Barbara with book 150Being a children’s author isn’t always about making up stories in your head. Sometimes, it’s about researching a subject so that you know it inside out, then sharing that knowledge in a way that excites and inspires young readers.

Barbara Henderson is a maestro at this particular skill, and we’re delighted that the author of the (brilliantly researched) novels Wilderness Wars and Punch, joins Roaring Reads for this guest post, sharing her experience finding the facts behind her new novella Black Water (out now – read our review here).

“The Scottish writer Sir Walter Scott famously observed that ‘few people take more enthusiastically to the free trade than the men of the Solway Coast’.

“I have long been fascinated with smuggling, piracy and all things sinister by the water. What’s not to love? A night-time sea is just about the most menacing backdrop you could possibly choose for a…

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Review: Black Water

Today’s review from the fantastic Roaring Reads!

Roaring Reads

Black Water 150There is a lot to be said for a powerful title, and Barbara Henderson’s new novella has that and much more. The words “Black Water” capture the essence of the dark, dangerous Solway Firth smuggling scene, and captured this reader’s curiosity from the outset.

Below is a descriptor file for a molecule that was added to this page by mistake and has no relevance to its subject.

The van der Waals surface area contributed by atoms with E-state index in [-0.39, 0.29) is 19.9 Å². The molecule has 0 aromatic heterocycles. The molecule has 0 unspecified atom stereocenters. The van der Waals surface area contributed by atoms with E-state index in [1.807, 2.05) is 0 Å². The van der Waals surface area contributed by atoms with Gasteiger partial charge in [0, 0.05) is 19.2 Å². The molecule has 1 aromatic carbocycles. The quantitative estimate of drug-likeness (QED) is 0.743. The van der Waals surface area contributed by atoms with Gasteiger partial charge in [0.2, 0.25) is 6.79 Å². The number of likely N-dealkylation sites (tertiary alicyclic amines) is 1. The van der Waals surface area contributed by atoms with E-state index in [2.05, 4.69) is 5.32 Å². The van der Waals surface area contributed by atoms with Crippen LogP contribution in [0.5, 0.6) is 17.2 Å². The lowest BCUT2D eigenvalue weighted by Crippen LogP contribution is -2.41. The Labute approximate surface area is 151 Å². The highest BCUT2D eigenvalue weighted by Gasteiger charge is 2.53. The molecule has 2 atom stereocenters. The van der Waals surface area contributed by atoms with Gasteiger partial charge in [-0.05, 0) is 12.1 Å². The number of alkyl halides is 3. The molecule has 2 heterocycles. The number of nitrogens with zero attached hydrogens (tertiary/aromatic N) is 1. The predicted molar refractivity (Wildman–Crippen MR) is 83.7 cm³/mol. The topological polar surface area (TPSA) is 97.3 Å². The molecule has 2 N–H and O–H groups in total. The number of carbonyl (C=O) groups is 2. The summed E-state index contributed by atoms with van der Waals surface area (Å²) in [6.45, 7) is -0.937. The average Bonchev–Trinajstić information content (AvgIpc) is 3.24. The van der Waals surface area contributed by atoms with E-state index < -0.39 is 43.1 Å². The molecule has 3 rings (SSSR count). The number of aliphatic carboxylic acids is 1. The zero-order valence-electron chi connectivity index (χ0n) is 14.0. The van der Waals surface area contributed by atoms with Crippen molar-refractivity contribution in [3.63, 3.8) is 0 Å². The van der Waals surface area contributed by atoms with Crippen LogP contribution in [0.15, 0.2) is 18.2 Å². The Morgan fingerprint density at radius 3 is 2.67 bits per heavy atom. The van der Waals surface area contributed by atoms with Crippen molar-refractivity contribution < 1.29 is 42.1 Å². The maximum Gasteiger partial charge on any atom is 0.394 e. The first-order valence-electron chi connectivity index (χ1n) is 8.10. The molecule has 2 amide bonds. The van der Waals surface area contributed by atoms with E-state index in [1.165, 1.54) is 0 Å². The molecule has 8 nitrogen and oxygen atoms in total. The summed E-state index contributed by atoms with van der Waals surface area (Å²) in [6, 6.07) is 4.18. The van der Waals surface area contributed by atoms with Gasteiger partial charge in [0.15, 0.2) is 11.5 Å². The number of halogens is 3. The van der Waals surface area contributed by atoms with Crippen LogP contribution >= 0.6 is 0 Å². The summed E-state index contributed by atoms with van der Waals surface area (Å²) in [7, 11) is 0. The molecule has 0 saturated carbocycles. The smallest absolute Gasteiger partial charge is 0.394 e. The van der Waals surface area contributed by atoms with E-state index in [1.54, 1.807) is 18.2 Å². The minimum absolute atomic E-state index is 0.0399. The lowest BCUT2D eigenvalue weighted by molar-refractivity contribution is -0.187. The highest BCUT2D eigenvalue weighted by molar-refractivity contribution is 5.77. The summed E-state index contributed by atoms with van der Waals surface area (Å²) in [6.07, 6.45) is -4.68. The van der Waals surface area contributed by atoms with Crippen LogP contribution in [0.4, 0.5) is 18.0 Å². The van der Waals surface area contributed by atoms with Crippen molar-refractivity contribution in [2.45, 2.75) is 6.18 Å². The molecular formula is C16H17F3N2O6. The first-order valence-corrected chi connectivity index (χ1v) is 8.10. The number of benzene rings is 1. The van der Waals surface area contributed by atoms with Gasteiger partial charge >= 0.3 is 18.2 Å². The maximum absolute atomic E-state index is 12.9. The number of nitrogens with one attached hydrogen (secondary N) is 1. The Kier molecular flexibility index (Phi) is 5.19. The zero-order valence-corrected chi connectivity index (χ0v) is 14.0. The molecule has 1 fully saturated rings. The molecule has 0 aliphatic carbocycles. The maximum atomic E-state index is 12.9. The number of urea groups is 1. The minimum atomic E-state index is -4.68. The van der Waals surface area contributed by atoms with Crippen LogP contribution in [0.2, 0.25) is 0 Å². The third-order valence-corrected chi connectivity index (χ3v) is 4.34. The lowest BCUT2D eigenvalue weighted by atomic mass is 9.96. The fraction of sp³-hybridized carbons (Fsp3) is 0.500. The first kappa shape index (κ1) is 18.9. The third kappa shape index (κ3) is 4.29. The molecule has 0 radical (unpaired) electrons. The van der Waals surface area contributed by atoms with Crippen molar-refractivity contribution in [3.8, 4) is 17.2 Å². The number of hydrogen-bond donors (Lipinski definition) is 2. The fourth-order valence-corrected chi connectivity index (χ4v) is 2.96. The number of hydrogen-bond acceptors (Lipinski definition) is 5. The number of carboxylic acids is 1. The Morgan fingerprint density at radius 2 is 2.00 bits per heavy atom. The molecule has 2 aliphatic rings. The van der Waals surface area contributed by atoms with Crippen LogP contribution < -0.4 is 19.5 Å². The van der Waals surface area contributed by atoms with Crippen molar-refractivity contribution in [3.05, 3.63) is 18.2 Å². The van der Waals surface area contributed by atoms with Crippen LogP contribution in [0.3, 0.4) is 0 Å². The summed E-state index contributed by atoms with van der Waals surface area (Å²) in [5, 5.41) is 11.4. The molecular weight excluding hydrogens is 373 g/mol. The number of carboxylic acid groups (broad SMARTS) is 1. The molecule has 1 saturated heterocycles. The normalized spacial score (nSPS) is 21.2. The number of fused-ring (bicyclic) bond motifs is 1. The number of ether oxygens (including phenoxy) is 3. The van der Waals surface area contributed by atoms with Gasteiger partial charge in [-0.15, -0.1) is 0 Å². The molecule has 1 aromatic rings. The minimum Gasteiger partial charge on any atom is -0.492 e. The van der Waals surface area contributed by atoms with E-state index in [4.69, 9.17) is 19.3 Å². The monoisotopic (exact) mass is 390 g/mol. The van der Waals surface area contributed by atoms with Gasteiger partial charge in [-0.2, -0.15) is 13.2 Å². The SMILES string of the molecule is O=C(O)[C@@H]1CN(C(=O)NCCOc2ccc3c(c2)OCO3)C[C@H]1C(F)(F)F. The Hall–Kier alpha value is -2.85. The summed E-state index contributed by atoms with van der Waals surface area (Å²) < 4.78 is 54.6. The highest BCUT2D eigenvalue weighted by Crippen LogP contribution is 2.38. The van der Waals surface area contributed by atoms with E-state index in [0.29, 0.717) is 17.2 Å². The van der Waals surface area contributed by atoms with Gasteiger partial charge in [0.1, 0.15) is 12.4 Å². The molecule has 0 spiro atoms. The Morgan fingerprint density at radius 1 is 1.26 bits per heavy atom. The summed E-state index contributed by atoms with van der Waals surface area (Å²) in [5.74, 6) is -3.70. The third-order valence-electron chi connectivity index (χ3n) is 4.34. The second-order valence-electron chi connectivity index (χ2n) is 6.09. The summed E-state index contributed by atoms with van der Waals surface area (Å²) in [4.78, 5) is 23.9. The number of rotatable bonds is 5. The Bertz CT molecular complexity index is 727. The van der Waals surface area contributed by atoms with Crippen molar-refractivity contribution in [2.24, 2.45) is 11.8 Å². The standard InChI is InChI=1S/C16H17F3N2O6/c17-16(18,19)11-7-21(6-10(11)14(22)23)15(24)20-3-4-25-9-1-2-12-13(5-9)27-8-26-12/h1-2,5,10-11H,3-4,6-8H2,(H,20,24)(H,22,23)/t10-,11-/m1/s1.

The story follows Henry, a 13-year-old apprentice exciseman, who is trying to learn the family trade, while struggling to balance the weight of his father’s expectation with his own love of the written word – and some stirrings of empathy for the smugglers they seek to detain.

When the Rosamund, a large smuggling schooner, is stranded nearby, it’s up to Henry’s father, along with Riding Officer Walter Crawford (a real-life exciseman, whose journal inspired much of this story) and later, the poet Robert Burns, to capture the crew and seize the loot. It’s a hazardous mission, which does not go to plan.

Over two-day course of…

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Black Water by @scattyscribbler @cranachanbooks

Today’s stop on the blog tour, the fabulous Quiet Knitter. I am so delighted and grateful for this review, thank you very, very much!

The Quiet Knitter